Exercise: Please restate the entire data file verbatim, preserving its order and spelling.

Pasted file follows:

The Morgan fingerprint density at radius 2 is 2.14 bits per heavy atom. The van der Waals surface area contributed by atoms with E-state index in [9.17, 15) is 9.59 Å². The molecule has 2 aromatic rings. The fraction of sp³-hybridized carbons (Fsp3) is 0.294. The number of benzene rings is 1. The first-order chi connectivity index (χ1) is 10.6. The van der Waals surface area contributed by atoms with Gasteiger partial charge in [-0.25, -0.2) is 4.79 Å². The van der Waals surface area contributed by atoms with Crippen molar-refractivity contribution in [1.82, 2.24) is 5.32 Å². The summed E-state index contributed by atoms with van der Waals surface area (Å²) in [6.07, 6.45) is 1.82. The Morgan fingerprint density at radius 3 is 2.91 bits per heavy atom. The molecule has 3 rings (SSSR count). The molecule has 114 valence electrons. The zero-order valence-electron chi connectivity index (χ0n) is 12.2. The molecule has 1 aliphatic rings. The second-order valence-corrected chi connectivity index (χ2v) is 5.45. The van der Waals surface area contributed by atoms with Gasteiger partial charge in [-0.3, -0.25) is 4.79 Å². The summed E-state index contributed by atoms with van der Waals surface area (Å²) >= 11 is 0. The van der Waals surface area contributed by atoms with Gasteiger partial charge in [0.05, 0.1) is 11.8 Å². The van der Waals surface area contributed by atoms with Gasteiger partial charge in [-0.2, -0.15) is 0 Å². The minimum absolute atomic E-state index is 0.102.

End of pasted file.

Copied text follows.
The Morgan fingerprint density at radius 2 is 2.14 bits per heavy atom. The van der Waals surface area contributed by atoms with E-state index in [9.17, 15) is 9.59 Å². The molecule has 2 aromatic rings. The fraction of sp³-hybridized carbons (Fsp3) is 0.294. The number of benzene rings is 1. The first-order chi connectivity index (χ1) is 10.6. The van der Waals surface area contributed by atoms with Gasteiger partial charge in [-0.25, -0.2) is 4.79 Å². The van der Waals surface area contributed by atoms with Crippen molar-refractivity contribution in [1.82, 2.24) is 5.32 Å². The summed E-state index contributed by atoms with van der Waals surface area (Å²) in [6.07, 6.45) is 1.82. The Morgan fingerprint density at radius 3 is 2.91 bits per heavy atom. The molecule has 3 rings (SSSR count). The molecule has 114 valence electrons. The zero-order valence-electron chi connectivity index (χ0n) is 12.2. The molecule has 1 aliphatic rings. The second-order valence-corrected chi connectivity index (χ2v) is 5.45. The van der Waals surface area contributed by atoms with Gasteiger partial charge in [-0.3, -0.25) is 4.79 Å². The summed E-state index contributed by atoms with van der Waals surface area (Å²) >= 11 is 0. The van der Waals surface area contributed by atoms with Gasteiger partial charge in [0.05, 0.1) is 11.8 Å². The van der Waals surface area contributed by atoms with Gasteiger partial charge in [-0.2, -0.15) is 0 Å². The minimum absolute atomic E-state index is 0.102.